JACKSON: We spent so much time crafting the face of Notabli that it felt like a regression to add a third party interface. So we built it from the ground up as a Notabli-specific feature. We wanted complete control over the interface and how the experience happens.

How did you get feedback from users and parents as you started working on this?

ALLI: Our former UX designer Katie McCurdy went out and interviewed parents. I accompanied her a couple of times. As she interviewed people, printed books were something that real-world users kept bringing up.

They were saying “I just need some way to print these out, but I don’t have the time to select and lay them out, and sit down and do it myself.”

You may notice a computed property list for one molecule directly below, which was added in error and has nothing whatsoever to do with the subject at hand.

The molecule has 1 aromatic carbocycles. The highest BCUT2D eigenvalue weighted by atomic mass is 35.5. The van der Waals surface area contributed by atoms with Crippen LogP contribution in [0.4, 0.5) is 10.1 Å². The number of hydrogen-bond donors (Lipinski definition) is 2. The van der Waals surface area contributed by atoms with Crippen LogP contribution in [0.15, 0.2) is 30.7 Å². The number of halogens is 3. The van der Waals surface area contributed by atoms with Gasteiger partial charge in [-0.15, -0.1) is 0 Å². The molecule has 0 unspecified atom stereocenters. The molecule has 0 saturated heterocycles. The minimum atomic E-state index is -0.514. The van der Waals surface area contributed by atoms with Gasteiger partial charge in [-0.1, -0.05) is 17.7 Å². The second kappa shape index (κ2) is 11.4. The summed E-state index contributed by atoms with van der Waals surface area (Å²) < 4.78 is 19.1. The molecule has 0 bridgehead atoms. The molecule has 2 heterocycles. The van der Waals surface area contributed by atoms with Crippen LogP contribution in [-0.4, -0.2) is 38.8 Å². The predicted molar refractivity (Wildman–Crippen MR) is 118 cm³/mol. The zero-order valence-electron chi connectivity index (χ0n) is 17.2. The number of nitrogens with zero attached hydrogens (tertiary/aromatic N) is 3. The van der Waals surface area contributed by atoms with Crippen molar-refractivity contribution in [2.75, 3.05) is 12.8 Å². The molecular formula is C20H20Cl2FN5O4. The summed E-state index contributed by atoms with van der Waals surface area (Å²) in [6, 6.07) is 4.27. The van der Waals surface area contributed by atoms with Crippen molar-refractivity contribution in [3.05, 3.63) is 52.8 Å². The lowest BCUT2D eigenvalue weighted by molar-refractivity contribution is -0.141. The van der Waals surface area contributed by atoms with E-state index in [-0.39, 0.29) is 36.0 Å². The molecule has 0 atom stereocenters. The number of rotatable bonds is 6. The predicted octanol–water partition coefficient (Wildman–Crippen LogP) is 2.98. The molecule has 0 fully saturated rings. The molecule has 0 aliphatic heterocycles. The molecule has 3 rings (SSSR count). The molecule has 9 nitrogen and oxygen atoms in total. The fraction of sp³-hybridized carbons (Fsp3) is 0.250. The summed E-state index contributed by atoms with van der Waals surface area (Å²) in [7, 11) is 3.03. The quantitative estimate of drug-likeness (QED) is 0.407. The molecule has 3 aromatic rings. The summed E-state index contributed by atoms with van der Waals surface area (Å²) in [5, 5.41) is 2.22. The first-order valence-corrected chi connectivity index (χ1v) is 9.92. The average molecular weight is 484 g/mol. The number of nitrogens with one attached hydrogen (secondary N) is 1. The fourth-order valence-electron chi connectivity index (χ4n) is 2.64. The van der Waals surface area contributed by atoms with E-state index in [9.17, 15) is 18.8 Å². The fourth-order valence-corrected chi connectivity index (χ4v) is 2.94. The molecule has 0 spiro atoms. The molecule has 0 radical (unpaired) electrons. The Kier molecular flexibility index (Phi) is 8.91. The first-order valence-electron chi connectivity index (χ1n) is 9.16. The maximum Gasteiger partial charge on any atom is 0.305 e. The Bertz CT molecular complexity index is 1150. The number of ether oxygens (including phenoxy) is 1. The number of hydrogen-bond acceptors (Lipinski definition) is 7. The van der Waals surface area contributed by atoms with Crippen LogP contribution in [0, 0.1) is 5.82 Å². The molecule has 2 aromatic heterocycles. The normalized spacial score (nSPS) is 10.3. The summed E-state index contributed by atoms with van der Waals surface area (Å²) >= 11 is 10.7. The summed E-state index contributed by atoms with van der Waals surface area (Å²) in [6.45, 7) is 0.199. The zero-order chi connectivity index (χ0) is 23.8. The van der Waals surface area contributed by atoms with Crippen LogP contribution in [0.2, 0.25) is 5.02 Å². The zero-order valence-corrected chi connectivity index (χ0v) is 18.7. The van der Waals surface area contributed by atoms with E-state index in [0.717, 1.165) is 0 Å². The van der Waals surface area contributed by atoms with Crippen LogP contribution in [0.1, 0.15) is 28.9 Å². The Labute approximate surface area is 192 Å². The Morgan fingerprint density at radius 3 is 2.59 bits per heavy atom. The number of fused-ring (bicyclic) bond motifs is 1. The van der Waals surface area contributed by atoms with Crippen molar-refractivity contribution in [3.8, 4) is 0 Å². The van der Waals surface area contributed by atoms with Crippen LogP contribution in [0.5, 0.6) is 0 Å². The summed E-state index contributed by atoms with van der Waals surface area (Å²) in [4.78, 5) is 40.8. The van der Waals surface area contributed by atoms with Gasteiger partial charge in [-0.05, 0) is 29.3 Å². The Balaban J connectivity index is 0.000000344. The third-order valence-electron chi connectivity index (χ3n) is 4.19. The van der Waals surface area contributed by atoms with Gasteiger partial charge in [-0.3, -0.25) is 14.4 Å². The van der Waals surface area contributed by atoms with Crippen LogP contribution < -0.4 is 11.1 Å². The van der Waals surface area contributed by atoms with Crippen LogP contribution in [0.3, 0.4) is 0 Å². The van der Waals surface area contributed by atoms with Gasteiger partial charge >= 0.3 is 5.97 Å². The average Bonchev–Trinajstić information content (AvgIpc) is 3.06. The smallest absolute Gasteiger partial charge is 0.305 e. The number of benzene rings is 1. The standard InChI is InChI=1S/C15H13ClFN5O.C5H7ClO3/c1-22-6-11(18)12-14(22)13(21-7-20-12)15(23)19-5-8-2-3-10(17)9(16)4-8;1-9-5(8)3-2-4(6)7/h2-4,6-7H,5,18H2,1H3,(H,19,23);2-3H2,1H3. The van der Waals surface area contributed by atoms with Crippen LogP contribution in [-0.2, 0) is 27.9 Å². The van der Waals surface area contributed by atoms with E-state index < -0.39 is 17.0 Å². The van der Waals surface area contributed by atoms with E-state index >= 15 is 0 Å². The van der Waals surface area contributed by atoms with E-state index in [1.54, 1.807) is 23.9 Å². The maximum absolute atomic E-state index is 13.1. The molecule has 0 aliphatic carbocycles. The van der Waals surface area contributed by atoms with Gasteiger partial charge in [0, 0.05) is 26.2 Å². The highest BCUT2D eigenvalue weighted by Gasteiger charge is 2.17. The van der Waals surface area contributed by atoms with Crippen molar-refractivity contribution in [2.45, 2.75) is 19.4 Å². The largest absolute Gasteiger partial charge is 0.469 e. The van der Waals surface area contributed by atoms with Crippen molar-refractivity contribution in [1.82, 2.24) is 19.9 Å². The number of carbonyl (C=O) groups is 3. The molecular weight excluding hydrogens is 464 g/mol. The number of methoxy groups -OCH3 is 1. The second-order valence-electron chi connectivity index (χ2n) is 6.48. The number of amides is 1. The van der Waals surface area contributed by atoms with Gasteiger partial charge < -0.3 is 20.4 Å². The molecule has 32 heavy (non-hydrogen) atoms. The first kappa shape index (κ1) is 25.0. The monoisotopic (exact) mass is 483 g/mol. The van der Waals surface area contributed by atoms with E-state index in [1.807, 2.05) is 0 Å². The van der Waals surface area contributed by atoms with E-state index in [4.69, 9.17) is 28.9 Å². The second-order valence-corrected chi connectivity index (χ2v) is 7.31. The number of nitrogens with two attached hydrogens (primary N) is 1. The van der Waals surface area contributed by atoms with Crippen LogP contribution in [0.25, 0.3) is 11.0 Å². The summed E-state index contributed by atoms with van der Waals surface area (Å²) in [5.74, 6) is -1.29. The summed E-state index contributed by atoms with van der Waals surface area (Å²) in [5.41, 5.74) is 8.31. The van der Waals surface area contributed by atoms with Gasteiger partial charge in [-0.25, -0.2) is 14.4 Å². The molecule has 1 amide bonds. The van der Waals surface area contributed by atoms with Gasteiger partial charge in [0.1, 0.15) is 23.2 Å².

JACKSON: As a digital product, Notabli was already providing value. Parents can save photos and videos and other moments of childhood and privately show them to family and friends.

But then it becomes about, “When can I turn my great digital collection into something physical that I can have in my home, that I can share with people so that I don’t always have to bring out another screen to share moments of my kid’s childhood?”

I mean that’s what we all grew up with. Printed photos. That’s what we’re all accustomed to, but we’ve lost a sense of the physicality and tangible nature of these objects.

Some people might be surprised that a successful digital platform is adding a major print element.

ALLI: There’s an argument that print is dead. But I think print now has a different meaning. It makes sense that parents want to print their Notabli moments. They want to hold something and show it off on their shelf. They value those moments enough to own them.

Jackson: Plus, there’s just a utility aspect of books.

What do they look like?